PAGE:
Hardly anyone’s heard of Brock Gill. That’s no big surprise. He’s spent much of the past seven years building a mine in Mongolia. But he could be about to see much more of the limelight.
Gill is planning to be the next chief executive of that internecine war zone otherwise known as Bumi if, that is, Nat Rothschild really can win the EGM on Thursday week seeking to sack 12 of the Indonesian coal miner’s 14 directors.
It’s a big if. But ask Gill, 32, whether he thinks the financier’s team can pull off its coup and he shoots back a steely “of course”.
Given his chance, Canada-born Gill has a pretty simple message. “The bottom line is that if you get away from all this personal stuff, you’ve just got a lot of fundamental management issues to sort out,” he says.
“This situation needs people who want to get involved, go live in Indonesia and mine things. We are digging black stuff out of the ground, throwing it in a truck, taking it somewhere else and selling it to people. That is what I’m here for.”
Gill is under no illusions about the complexity of “unwinding” 2010’s now broken $3bn (£1.9bn) deal that saw Rothschild team up with Indonesia’s Bakrie family to create a London-listed miner with a 29pc stake in Bumi Resources and 85pc ownership of Berau Coal.
But he’s also adamant the business would be far easier to manage if “we could shift the centre of gravity to Indonesia and not have the company being run by people living here, in London”.
“People haven’t gone to the mine sites on a regular basis and lived there to make operational changes,” he says.
“In the case of Berau, you have a company that hasn’t had any TLC (Taiwan OTC: 4152.TWO - news) [tender loving care] for at least a year. By that alone, if you spend time there with people on the ground, if the CEO can work with the operations manager on the same time zone you can affect the change.”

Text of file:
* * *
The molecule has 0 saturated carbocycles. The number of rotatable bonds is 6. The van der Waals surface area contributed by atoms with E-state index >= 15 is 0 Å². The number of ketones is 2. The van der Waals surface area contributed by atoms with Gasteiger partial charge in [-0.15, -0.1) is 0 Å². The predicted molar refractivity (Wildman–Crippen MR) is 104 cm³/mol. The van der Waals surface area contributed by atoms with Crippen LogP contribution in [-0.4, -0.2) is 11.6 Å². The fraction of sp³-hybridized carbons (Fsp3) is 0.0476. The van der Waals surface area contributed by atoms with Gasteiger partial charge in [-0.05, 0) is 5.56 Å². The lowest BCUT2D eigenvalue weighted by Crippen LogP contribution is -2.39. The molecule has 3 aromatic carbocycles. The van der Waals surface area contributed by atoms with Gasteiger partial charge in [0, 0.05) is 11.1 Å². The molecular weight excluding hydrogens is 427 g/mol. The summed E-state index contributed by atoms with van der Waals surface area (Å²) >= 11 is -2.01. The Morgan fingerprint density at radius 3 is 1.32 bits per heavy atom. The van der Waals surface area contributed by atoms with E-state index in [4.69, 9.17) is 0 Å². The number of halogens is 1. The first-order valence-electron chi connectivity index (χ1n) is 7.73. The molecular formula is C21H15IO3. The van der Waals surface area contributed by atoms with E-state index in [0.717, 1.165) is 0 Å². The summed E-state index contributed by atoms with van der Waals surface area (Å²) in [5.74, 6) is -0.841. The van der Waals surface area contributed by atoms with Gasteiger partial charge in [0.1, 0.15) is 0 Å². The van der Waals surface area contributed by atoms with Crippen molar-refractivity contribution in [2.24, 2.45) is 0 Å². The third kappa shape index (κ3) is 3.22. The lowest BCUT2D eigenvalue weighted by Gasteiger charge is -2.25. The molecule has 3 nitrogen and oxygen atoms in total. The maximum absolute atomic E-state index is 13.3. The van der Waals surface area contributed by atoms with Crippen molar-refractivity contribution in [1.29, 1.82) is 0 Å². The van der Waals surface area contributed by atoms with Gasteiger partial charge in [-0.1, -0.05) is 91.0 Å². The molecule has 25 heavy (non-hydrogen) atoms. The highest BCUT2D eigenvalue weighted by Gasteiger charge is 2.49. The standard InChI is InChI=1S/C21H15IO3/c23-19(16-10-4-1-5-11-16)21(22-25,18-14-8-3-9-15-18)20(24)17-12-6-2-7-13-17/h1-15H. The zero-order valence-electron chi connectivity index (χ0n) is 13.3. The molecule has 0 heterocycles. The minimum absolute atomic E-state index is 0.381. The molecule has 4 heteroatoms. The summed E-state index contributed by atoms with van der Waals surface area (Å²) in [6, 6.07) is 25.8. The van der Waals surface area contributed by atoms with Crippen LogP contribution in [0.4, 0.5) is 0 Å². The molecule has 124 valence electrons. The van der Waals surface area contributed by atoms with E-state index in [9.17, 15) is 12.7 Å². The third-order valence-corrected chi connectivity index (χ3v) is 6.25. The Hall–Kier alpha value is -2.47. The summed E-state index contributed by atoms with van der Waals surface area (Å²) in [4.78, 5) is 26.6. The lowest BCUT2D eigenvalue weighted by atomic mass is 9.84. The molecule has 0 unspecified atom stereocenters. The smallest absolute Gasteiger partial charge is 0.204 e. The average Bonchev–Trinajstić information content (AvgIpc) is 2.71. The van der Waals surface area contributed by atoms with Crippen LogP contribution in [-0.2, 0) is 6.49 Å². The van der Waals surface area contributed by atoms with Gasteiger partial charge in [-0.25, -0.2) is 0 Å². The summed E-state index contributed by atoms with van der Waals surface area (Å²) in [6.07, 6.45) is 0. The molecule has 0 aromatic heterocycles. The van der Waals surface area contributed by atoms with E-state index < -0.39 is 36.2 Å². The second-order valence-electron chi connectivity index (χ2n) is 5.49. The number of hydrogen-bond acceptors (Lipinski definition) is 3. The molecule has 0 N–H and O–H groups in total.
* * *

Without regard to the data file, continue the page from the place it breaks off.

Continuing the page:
Gill plans to manage at the coal face, while proposed new chairman, Australian businessman Wal King, will also be far closer to the assets than Bumi’s London office.
“My plan is to relocate into the area, probably Jakarta or Singapore,” says Gill. “But I would assume for the first six to eight months I would be in Kalimantan non-stop.”
That is Gill’s style. Unlike Bumi’s current ceo Nick von Schirnding, who has an investor relations background, Gill is a third-generation miner. Both parents and grandparents were “involved in potash mining in Canada” .
“My paternal grandparents had an iron ore mine that I grew up on as a kid,” he says.
"They were selling it off. Every summer I would spend wandering around an old process plant that had an open pit and a lake where you could fish for trout. When people say how much time they have spent in mining I can pretty much say I have lived my entire life in the space in one form or another.”
Brock initially planned to escape the family vocation. But having joined Chubb Insurance found himself quickly insuring mining companies. One of his clients, Ivanhoe Mines, then employed him, first as risk manager and then as deputy project director at the Oyu Tolgoi copper and gold mine in Mongolia.